For what it is worth, this mirrors my experience exactly. I never had any trouble with Noodler's Black on ANY paper I used it on. And it was pretty well behaved in any pen I used it with. I'm pretty sure I gave my bottle away, but I'm not sure why...lol. Maybe because I just literally never actually use black ink and having less of it made sense to me. Somehow Pelikan black survived the cut. They are both very water resistant in my experience, in case that factors in at all. I'd give the edge to Noodlers though...



#10 sirgilbert357

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Posted 02 October 2019 - 18:10

I just got some of those closeout specials. I might risk the Nemo/Pel combo with a Fine, just to see what happens. My older Nemo M wrote very very wet to begin with.

Thanks to everyone who replied. I love hearing the hands-on experiences AND I have been reminded that I have a teeny sample of JH Perle Noire...somewhere.

 

Yes, the other Singularity I ordered along with the medium nib one was a broad. It wrote like a BBB with a leak. I had to adjust the junk out of that one too...LOL. It's loaded with Pilot Blue Black now and writes wonderfully...



#11 bemon

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Posted 02 October 2019 - 18:10

I'd like to make a pen suggestion. Of your candidate pens the only ones I've tried are the Nemosine Singularity and the Sailor Sapporo. Neither are smooth. The Singularity wrote like a rusty nail and to my eye through my loupe the nib looked good. Used it once and sold it at a loss just to get it out of my collection before it tainted everything else.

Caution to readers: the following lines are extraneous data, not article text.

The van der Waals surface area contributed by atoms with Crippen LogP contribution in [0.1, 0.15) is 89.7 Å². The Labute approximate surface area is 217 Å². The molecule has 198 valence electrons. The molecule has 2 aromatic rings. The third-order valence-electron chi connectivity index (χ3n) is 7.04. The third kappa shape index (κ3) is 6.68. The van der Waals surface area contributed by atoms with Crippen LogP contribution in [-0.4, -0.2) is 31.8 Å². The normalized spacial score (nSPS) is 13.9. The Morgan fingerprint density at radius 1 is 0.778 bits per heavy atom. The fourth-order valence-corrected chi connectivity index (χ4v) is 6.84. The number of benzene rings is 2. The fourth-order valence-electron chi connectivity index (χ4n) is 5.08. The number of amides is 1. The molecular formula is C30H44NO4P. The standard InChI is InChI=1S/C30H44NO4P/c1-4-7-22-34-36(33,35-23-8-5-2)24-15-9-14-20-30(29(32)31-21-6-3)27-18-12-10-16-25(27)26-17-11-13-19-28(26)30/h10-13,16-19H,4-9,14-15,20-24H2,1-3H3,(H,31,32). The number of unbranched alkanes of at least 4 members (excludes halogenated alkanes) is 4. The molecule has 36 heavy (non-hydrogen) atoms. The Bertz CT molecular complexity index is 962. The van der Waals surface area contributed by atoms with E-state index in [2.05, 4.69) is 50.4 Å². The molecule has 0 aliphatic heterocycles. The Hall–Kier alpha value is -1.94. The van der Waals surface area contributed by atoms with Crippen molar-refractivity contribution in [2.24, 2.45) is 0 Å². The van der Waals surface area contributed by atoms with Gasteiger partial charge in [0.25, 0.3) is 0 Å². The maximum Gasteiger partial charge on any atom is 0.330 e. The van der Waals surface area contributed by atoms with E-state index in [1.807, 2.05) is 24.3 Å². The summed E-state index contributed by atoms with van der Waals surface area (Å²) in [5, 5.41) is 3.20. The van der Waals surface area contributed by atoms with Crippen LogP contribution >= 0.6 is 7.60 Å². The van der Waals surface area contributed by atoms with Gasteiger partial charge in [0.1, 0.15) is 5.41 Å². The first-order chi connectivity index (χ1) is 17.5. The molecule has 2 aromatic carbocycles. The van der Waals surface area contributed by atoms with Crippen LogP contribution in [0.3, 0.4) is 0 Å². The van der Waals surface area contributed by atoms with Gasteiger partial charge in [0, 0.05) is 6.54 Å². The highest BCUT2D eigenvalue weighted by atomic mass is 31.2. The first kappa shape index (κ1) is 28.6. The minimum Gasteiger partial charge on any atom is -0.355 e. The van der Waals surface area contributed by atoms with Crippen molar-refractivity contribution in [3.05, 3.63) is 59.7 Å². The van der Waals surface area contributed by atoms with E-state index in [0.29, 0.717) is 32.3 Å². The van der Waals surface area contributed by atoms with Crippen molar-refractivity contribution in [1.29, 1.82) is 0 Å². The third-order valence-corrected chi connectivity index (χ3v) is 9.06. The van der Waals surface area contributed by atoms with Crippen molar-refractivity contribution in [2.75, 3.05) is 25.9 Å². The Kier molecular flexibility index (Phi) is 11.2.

The Sapporo puts down a nice line but it's got that Sailor feedback. Nothing wrong with the pen at all, it's just toothy.

 

I can't comment on the others, but if it were my dollar I'd order a modern Conklin Durograph and steel No. 6 Edison nib. Rip that Conklin nib out with your dirtiest pair of pliers and dispose of it from the open window of your moving car. Overkill? Only if you live stream it. 

 

Fire in the Edison nib and you've got a moderately priced pen that's feels great in your hand with a smooth Edison nib. I chose a broad and mine writes like butter on hot glass. 

 

This is assuming you want to keep your costs down and I assume you do since you're considering Chinese pens. If you've got Edison money.. just buy an Edison ;)

 

Can't comment on black inks- I only use blue. 


Edited by bemon, 02 October 2019 - 18:39.


#12 Sailor Kenshin

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Posted 02 October 2019 - 18:36

I'd like to make a pen suggestion. Of your candidate pens the only ones I've tried are the Nemosine Singularity and the Sailor Sapporo. Neither are smooth. The Singularity wrote like a rusty nail and to my eye through my loupe the nib looked good. Used it once and sold it at a loss just to get it out of my collection before it tainted everything else.
 
The Sapporo puts down a nice line but it's got that Sailor feedback. Nothing wrong with the pen at all, it's just toothy.
 
I can't comment on the others, but if it were my dollar I'd order a modern Conklin Durograph and steel No. 6 Edison nib. Rip that Conklin nib out with your dirtiest pair of pliers and dispose of it from the open window of your moving car. Overkill? Only if you live stream it. 
 
Fire in the Edison nib and you've got a moderately priced pen that's feels great in your hand with a butter smooth Edison nib. I chose a broad and mine writes like butter on hot glass. 
 
This is assuming you want to keep your costs down and I assume you do since you're considering Chinese pens. If you've got Edison money.. just buy an Edison ;)